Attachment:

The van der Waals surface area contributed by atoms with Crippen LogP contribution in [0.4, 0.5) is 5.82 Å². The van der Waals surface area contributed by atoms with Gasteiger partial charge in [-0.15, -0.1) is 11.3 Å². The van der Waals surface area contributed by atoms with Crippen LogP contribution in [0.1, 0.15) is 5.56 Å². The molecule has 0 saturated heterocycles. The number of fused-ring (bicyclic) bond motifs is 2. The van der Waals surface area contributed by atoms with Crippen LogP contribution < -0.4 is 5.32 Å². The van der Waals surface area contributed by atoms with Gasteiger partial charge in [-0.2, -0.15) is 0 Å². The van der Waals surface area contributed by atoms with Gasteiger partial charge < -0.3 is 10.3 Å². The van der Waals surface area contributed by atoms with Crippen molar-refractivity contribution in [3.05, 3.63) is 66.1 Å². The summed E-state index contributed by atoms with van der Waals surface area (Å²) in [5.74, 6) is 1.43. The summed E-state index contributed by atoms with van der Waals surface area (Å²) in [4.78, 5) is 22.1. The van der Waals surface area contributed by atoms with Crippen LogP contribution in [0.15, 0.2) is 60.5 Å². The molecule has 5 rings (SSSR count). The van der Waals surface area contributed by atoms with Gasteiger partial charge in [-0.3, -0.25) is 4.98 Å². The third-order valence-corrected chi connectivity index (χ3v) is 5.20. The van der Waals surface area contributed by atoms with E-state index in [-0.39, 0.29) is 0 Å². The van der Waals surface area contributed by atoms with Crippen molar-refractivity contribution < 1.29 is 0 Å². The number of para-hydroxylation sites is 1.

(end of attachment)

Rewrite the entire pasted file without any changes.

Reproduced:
The van der Waals surface area contributed by atoms with Crippen LogP contribution in [0.4, 0.5) is 5.82 Å². The van der Waals surface area contributed by atoms with Gasteiger partial charge in [-0.15, -0.1) is 11.3 Å². The van der Waals surface area contributed by atoms with Crippen LogP contribution in [0.1, 0.15) is 5.56 Å². The molecule has 0 saturated heterocycles. The number of fused-ring (bicyclic) bond motifs is 2. The van der Waals surface area contributed by atoms with Crippen LogP contribution < -0.4 is 5.32 Å². The van der Waals surface area contributed by atoms with Gasteiger partial charge in [-0.2, -0.15) is 0 Å². The van der Waals surface area contributed by atoms with Gasteiger partial charge < -0.3 is 10.3 Å². The van der Waals surface area contributed by atoms with Crippen molar-refractivity contribution in [3.05, 3.63) is 66.1 Å². The summed E-state index contributed by atoms with van der Waals surface area (Å²) in [5.74, 6) is 1.43. The summed E-state index contributed by atoms with van der Waals surface area (Å²) in [4.78, 5) is 22.1. The van der Waals surface area contributed by atoms with Crippen LogP contribution in [0.15, 0.2) is 60.5 Å². The molecule has 5 rings (SSSR count). The van der Waals surface area contributed by atoms with Gasteiger partial charge in [-0.3, -0.25) is 4.98 Å². The third-order valence-corrected chi connectivity index (χ3v) is 5.20. The van der Waals surface area contributed by atoms with E-state index in [-0.39, 0.29) is 0 Å². The van der Waals surface area contributed by atoms with Crippen molar-refractivity contribution < 1.29 is 0 Å². The number of para-hydroxylation sites is 1.